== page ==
After Wade's 3-pointer with 4:37 left and a free throw by Bosh, James missed a jumper, committed a charge, and missed a 3-pointer on the next three trips. Then, Terry pulled off a thing of beauty, and made a decision that LeBron would've been criticized for if he'd done it.

Driving to the basket from the left wing, Terry got caught in traffic and rifled a kickout pass to Kidd, who was waiting at the 3-point line with no one around. Terry was so decisive with the pass, so sure that Kidd would be there, that he didn't even turn his head until he'd already committed to throwing it out. Kidd, the 38-year-old point guard who'd been guarding James at the other end, knocked down the shot for a 105-100 lead with 1:26 left.

"I was really looking to get to the basket, drawing a foul," Terry said. "They do a great job with help defense, and my outlet was Jason Kidd. He shoots it well from the spot he was in. The right decision. The right play to make."

About 36 hours earlier, Kidd was talking about a similar decision that James had so infamously made when he was with the Cavaliers, in a moment that seems like a playoff lifetime ago. It was Game 1 of the 2007 Eastern Conference finals against Detroit, and on the most important play of the game, James drove to the lane and turned down a point-blank layup. Instead of taking the biggest shot of the game, James let Donyell Marshall do it.

The difference, of course, is that Kidd made the shot and Marshall didn't. (And also, that Terry was throwing the pass this time, and back then, it was James.) But Kidd was talking about the pressure that James, a giant when viewed through every conceivable prism except the postseason, must feel in moments like that -- moments that in these Finals have taken apart his reputation as the most talented player in the world one miscue and unfulfilling moment at a time.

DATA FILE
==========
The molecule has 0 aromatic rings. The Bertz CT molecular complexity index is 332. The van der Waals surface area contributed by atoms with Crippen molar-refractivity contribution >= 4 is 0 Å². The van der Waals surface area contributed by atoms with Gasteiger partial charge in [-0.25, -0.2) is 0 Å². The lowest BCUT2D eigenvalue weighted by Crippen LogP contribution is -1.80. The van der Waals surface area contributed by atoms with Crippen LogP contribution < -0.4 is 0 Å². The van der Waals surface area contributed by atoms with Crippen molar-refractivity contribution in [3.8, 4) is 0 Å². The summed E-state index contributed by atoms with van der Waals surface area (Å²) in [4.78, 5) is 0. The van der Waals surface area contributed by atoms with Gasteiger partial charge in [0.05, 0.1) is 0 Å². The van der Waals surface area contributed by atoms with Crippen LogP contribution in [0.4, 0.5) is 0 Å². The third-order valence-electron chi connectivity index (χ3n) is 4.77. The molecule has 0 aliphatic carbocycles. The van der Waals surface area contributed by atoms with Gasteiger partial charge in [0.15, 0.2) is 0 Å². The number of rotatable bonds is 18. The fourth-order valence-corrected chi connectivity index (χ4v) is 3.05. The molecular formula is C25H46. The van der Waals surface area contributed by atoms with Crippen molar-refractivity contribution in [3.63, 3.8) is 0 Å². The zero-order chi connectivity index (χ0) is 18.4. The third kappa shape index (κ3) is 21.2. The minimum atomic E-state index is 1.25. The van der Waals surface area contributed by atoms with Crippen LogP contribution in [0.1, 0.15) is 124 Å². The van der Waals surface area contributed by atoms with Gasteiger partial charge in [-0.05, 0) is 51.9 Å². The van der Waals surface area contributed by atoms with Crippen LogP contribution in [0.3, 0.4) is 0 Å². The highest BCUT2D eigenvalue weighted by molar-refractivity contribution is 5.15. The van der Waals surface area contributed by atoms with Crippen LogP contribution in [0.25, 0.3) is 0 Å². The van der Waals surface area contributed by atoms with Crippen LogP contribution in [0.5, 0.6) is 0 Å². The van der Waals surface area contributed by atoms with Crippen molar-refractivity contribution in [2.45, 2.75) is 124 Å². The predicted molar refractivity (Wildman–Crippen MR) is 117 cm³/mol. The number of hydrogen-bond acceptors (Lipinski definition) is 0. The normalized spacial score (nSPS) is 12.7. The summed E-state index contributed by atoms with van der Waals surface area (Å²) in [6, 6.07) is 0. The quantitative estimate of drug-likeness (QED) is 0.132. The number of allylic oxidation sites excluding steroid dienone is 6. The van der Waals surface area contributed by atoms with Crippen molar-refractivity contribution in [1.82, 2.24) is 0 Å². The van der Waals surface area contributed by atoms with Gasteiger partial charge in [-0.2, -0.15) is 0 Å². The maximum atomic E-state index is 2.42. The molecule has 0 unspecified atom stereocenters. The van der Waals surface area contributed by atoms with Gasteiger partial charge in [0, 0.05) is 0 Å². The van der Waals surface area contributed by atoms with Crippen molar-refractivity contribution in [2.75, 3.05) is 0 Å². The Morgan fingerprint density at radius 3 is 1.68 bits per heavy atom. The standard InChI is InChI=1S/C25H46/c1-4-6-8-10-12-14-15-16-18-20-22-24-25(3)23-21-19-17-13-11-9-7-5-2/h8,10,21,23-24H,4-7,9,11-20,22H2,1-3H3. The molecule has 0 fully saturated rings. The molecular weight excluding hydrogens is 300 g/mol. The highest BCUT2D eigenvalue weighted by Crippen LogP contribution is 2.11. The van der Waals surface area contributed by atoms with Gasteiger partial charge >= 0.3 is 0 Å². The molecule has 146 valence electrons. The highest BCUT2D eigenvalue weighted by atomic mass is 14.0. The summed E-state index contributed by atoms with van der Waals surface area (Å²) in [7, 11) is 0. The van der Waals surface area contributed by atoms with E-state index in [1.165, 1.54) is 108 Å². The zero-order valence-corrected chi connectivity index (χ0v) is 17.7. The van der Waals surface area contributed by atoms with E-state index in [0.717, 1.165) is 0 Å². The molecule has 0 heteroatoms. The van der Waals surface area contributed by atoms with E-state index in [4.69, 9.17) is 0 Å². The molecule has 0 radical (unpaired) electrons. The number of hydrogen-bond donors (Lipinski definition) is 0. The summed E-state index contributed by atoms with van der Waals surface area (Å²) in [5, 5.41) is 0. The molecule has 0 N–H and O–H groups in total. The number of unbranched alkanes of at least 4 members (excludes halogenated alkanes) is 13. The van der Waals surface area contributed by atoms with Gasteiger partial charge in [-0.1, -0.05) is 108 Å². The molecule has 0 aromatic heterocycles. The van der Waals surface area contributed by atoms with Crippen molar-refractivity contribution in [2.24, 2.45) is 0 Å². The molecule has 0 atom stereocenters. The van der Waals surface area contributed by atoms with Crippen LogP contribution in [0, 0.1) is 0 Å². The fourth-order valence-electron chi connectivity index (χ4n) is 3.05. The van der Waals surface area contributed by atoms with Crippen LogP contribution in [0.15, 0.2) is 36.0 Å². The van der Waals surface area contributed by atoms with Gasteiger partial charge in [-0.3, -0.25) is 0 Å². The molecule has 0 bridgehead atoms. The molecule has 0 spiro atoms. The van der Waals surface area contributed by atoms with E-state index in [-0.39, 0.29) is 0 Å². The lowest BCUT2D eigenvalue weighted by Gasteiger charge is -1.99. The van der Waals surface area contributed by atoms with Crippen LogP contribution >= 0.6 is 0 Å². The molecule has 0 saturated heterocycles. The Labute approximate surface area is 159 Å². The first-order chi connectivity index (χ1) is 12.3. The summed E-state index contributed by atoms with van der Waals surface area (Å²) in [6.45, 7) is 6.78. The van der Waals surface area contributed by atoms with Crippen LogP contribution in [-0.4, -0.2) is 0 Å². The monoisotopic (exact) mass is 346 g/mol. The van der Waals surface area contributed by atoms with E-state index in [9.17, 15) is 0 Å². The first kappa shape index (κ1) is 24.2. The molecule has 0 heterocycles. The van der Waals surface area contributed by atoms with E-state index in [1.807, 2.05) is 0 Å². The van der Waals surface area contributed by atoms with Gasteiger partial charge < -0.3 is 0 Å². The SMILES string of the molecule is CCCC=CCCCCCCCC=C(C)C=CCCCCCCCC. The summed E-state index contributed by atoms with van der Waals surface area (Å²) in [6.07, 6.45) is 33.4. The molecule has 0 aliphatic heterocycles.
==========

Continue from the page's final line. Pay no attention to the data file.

"That's what comes with being one of the best in the world," Kidd was saying the other day. "You're going to be criticized that you didn't do something. The one thing that always stood out in my mind about LeBron was the Detroit game, when he passed the ball to Donyell Marshall for the 3 and people thought he should've shot the layup. He made the right play. He made the right basketball play. He is a basketball player that understands the game and he doesn't have to be dominant by scoring. I think sometimes he gets criticized for some things that if you were in that situation you would do the same thing."

This has become James' burden, one that he tried to bravely slough off again Thursday night -- after another crushing defeat. He had a triple-double -- 17 points, 10 rebounds, 10 assists -- but it wasn't good enough. It wasn't good enough because the three plays that everyone will remember -- the three plays that mattered -- were two jumpers and an offensive foul, at a time when the Mavs were moving the ball and running basketball plays at the other end. Like a team.

In this way, maybe James fell into the trap, trying to take the shots and make the plays instead of doing what he'd done so effectively for the first 44 minutes. Damned if he does, and damned if he doesn't. Either way, the crucible is hotter than it's ever been for the Heat, especially for the player whose shoulders bear all the weight of this championship burden -- all the way from Cleveland to South Beach, where he took his talents.

In 2007, you'll remember, the Cavs recovered from James passing on the last shot in Game 1 against the Pistons because he scored 48 points in Game 5 -- including 25 straight. James left Cleveland so he wouldn't have to do that anymore. But what's happened in these Finals makes you wonder if he ever will again.


Before joining CBSSports.com, Ken Berger covered the NBA for Newsday. The Long Island, N.Y., native has also worked for the Associated Press and can be seen on SportsNet New York. Catch Ken every Saturday, when he hosts Eye on Basketball from 6-8 p.m. ET on cbssportsradio.com